Green Car Congress  
Go to GCC Discussions forum About GCC Contact  RSS Subscribe Twitter headlines

« American Petroleum Institute Argues for More Pervasive Ethanol Use at Lower Blend Ratios Instead of E85 | Main | Enova Warns of Coming Revenue Hit »

Print this post

USDA and DOE Provide $4 Million for Biomass Genomics Research; Seeking 30% Biofuels in Transportation by 2030

13 October 2006

The US Departments of Energy and Agriculture (DOE and USDA) announced $4 million for bio-based fuels research that will accelerate the development of alternative fuels. The departments issued a solicitation for research proposals for new plant feedstock genomics research projects.

This is in addition to the $17.5 million in grants for biofuels research and development announced earlier this week. (Earlier post.)

We are seeking to accelerate research breakthroughs that contribute towards making biofuels a cost-effective alternative to fossil fuels, with a goal of replacing 30 percent of transportation fuels with biofuels by 2030. Close and effective cooperation on research between the Departments of Energy and Agriculture will be an important element for the success of this effort.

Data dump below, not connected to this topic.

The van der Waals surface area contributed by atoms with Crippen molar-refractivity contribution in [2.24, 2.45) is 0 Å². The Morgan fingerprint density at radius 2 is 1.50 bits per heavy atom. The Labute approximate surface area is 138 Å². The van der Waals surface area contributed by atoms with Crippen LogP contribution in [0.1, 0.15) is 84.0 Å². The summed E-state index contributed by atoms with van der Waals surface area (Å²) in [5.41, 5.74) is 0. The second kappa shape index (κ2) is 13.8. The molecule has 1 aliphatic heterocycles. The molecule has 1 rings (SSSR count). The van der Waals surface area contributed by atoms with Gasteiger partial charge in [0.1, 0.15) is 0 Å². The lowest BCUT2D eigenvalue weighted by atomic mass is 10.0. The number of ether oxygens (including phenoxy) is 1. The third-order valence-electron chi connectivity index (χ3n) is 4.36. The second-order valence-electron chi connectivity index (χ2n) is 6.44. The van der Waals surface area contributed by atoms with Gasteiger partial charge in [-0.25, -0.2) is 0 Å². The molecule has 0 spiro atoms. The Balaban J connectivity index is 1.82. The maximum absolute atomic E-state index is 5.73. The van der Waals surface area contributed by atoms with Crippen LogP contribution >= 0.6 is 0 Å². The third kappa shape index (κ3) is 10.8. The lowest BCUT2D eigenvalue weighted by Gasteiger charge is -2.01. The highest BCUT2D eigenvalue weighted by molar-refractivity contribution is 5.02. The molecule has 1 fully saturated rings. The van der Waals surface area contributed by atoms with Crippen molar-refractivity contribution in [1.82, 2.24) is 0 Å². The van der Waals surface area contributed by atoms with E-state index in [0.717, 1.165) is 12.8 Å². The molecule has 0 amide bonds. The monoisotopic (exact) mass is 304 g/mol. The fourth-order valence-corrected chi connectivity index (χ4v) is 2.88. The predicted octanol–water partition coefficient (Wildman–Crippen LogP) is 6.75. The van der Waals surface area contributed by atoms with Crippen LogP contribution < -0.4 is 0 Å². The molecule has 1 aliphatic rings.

—Dr. Raymond L. Orbach, DOE Under Secretary for Science

The new funding continues a commitment, begun in 2006, to conduct a fundamental research program in biomass genomics, to provide the scientific foundation to facilitate the use of woody plant tissue, specifically lignocellulosic materials, for bioenergy and biofuels.

The agencies’s joint stance is that developing lignocellulosic crops for energy fuels could use less intensive production techniques and poorer quality land, thereby avoiding competition with food production on better quality land.

The program will take advantage of significant advances in breeding, molecular genetics and genomic technologies and build upon the existing knowledge base of plant biology to enable researchers to confidently predict and manipulate plants’ biological function for bioenergy resources.

DOE’s Office of Biological and Environmental Research (OBER) and the USDA Cooperative State Research, Education, and Extension Service (CSREES) National Research Initiative began the joint competitive grants program in 2006.

The program focused on fundamental research on plants that will improve biomass characteristics and yield or that will facilitate lignocellulosic degradation. In August 2006, the agencies awarded nine research grants totaling $5.7 million spanning three years. (Earlier post.)